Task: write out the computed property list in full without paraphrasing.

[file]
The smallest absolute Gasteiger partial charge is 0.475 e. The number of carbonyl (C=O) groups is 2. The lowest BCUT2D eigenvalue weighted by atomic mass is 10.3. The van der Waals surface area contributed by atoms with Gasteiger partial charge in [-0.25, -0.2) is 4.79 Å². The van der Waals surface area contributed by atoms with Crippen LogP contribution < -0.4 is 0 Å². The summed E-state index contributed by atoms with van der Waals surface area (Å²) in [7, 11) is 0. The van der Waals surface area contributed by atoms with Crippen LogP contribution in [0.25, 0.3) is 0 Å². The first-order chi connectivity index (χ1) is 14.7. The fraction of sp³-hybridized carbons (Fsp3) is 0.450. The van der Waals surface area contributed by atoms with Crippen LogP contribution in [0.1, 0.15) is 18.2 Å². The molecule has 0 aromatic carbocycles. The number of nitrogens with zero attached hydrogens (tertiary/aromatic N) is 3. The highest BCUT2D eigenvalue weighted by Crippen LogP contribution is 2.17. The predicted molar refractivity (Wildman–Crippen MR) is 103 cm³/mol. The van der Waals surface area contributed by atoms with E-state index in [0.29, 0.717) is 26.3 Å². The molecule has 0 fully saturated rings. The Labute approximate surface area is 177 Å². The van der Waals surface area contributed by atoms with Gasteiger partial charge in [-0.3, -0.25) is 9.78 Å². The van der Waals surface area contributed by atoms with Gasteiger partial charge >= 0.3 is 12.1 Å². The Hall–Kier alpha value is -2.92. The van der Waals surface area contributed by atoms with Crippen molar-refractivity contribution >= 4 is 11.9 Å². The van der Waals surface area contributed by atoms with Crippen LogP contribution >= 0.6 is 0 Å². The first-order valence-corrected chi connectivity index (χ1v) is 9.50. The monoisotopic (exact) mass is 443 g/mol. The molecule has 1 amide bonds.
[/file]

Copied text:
The smallest absolute Gasteiger partial charge is 0.475 e. The number of carbonyl (C=O) groups is 2. The lowest BCUT2D eigenvalue weighted by atomic mass is 10.3. The van der Waals surface area contributed by atoms with Gasteiger partial charge in [-0.25, -0.2) is 4.79 Å². The van der Waals surface area contributed by atoms with Crippen LogP contribution < -0.4 is 0 Å². The summed E-state index contributed by atoms with van der Waals surface area (Å²) in [7, 11) is 0. The van der Waals surface area contributed by atoms with Crippen LogP contribution in [0.25, 0.3) is 0 Å². The first-order chi connectivity index (χ1) is 14.7. The fraction of sp³-hybridized carbons (Fsp3) is 0.450. The van der Waals surface area contributed by atoms with Crippen LogP contribution in [0.1, 0.15) is 18.2 Å². The molecule has 0 aromatic carbocycles. The number of nitrogens with zero attached hydrogens (tertiary/aromatic N) is 3. The highest BCUT2D eigenvalue weighted by Crippen LogP contribution is 2.17. The predicted molar refractivity (Wildman–Crippen MR) is 103 cm³/mol. The van der Waals surface area contributed by atoms with E-state index in [0.29, 0.717) is 26.3 Å². The molecule has 0 fully saturated rings. The Labute approximate surface area is 177 Å². The van der Waals surface area contributed by atoms with Gasteiger partial charge in [-0.3, -0.25) is 9.78 Å². The van der Waals surface area contributed by atoms with Gasteiger partial charge >= 0.3 is 12.1 Å². The Hall–Kier alpha value is -2.92. The van der Waals surface area contributed by atoms with Crippen molar-refractivity contribution >= 4 is 11.9 Å². The van der Waals surface area contributed by atoms with Crippen LogP contribution >= 0.6 is 0 Å². The first-order valence-corrected chi connectivity index (χ1v) is 9.50. The monoisotopic (exact) mass is 443 g/mol. The molecule has 1 amide bonds.